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Well, the title says it.

It would also be handy to know how many memory is still available. I am writing a memory hungry application that tends to crash randomly (in native Code), and my suspicion is that it gets out-of-memory.

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5 Answers 5

I think you'd struggle to find a more comprehensive answer than this on the subject:
http://stackoverflow.com/questions/2298208/how-to-discovery-memory-usage-on-my-application-in-android/2299813#2299813

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i agree with hackbod's reply. As far as my understanding goes, your app wont crash , rather it will be killed. you may find this discussion interesting
http://stackoverflow.com/questions/2248995/is-there-a-need-to-check-for-null-after-allocating-memory-when-kernel-uses-over.
I guess there is some call back to know lowmemory conditions(onLowMemory()), you can use it to identify low memory conditions, I havent tried it though.

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Applications on Android generally don't crash due to low memory. If you are using a lot of memory, you may cause most all other applications to be killed. If you keep on using memory, you may cause the system to kill your app as well (not crashing it, just killing it), though you will probably get to the point of noticeable paging before that happens.

If you are dealing with native code, the more likely explanation is that you are corrupting memory somewhere.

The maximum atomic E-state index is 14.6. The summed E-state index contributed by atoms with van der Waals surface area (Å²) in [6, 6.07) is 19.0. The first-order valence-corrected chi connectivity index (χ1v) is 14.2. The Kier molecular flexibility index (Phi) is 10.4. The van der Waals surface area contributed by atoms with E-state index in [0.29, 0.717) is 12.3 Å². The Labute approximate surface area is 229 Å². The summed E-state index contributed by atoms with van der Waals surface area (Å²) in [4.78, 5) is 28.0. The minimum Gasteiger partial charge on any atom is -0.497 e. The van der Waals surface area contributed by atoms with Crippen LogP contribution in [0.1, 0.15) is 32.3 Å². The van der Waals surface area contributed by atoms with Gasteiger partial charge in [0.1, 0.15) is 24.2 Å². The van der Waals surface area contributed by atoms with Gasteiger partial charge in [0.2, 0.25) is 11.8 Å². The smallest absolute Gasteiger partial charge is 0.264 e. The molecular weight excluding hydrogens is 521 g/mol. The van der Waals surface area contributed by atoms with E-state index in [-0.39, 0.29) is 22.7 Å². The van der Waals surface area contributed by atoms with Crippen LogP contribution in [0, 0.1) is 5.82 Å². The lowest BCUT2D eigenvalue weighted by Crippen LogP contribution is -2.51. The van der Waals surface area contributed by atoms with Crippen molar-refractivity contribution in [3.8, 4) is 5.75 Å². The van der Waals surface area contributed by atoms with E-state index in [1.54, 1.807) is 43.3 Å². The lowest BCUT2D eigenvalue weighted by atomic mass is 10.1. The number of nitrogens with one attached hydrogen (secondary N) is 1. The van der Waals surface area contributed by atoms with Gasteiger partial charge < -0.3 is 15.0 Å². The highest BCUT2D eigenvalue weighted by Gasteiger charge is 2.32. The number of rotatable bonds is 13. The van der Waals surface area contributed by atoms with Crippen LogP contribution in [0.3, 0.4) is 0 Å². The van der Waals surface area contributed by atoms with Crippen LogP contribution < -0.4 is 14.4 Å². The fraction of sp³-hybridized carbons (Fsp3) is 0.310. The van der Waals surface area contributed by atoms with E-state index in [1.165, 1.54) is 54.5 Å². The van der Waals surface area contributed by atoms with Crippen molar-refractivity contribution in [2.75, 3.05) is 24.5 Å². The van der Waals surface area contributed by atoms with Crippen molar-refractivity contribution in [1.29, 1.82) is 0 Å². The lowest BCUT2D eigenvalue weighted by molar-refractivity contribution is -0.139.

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I'm currently seeing an issue in my app where the whole phone is crashing. Just before the phone reboots, I see messages about memory allocations failing. When there's no memory to allocate, whichever lucky app who tries to allocate next takes the hit, and if it's a core application, then it's lights out for the OS. I just wish there was a way to catch it before this happens. –  Brad Hein May 25 '10 at 23:08
    
Applications shouldn't be allowed to crash the OS. It would be great if you could file bug on the bug tracker with a sample app and steps to reproduce the problem (and details about the device it is crashing, though best would be steps to crash the emulator). –  hackbod May 27 '10 at 6:16

You might want to catch the OutOfMemoryException and then call System.gc() to perform a manual garbage collection, then retry that piece of code that failed. You might be able to use native exceptions with JNI to detect when the C++ code fails due to lack of memory, or anticipate.

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I think this should really be a last measure. One should not rely on System.gc()! –  George Aug 23 '13 at 12:56

Check http://kohlerm.blogspot.com/2010/02/android-memory-usage-analysis-slides.html to find out which java objects use the most memory

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